WCK launches fundraiser for families of aid workers killed by Israel in Gaza

WCK launches fundraiser for families of aid workers killed by Israel in Gaza
WCK has launched a fundraising drive for seven of its aid workers killed in targeted Israeli drone strikes in Gaza last week.
2 min read
09 April, 2024
World Central Kitchen has launched a fundraising campaign for the families of aid workers killed by Israel in Gaza last week [GETTY]

The US-based NGO World Central Kitchen (WCK) launched a fundraiser on Tuesday for the families of seven aid workers killed in Israeli air strikes last week.

In a statement on the GoFundMe fundraising site, the organisation states that it "mourns the tragic loss" of the aid workers and the funds aim to "alleviate some of the financial hardships their families may face.

"Funds raised from this campaign will be distributed equally among them," the website states.

The target for the fundraising campaign is currently set at $250,000, with $73,600 raised at the time of publication.

Some social media users have said Israel should bear responsibility for covering the financial costs for the families, rather than the public.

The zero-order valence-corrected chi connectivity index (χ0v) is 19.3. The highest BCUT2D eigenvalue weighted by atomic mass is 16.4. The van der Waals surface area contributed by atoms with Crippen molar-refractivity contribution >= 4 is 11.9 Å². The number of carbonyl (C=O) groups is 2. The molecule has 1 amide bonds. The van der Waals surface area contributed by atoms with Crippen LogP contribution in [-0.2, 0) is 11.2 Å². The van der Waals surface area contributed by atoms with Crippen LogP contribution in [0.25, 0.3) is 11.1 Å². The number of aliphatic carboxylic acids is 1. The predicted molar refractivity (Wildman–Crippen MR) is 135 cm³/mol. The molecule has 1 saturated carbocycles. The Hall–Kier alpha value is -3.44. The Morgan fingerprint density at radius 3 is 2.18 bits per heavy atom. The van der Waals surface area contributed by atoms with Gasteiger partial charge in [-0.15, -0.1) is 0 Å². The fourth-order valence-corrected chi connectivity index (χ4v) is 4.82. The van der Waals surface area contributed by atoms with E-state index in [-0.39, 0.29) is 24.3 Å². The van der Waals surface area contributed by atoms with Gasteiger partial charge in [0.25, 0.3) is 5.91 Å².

"Any lawyers reading this? Someone should sue Israel for compensation," one social media user wrote.

"No, the Israelis should be paying the families of those they murdered, and should be prosecuted in The Hague for war crimes," another added.

The NGO, which provides meals in conflict zones and natural disasters, was set up by Michelin chef Jose Andres along with his wife Patricia in 2010.

The organisation was supplying emergency food aid in Gaza, amid heavy Israeli bombing and a total siege since the start of the war, which has killed over 33,000 people, mostly women and children.

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The WCK staff were travelling in a convoy in Deir Al-Balah after delivering 100 tonnes of food aid when they were targeted.

The group's vehicles were branded with the NGO's logo after co-ordinating their movements with the Israeli military in an area that had been declared a "deconflicted zone".

Israeli Prime Minister Benjamin Netanyahu described the air strikes on the WCK staff as "unintended" and "tragic".

CEO of WCK Erin Gore called the killing of the aid workers "unforgivable", adding that it was "an attack on humanitarian organisations showing up in the most dire situations where food is being used as a weapon of war".

WCK suspended its operations in Gaza following the death of its workers, which included three British citizens, a Palestinian, an Australian, a Pole and a US-Canadian citizen.

Following the killing of the staff members, Cyprus also announced that ships carrying around 240 tonnes of aid for Gaza would be turning back.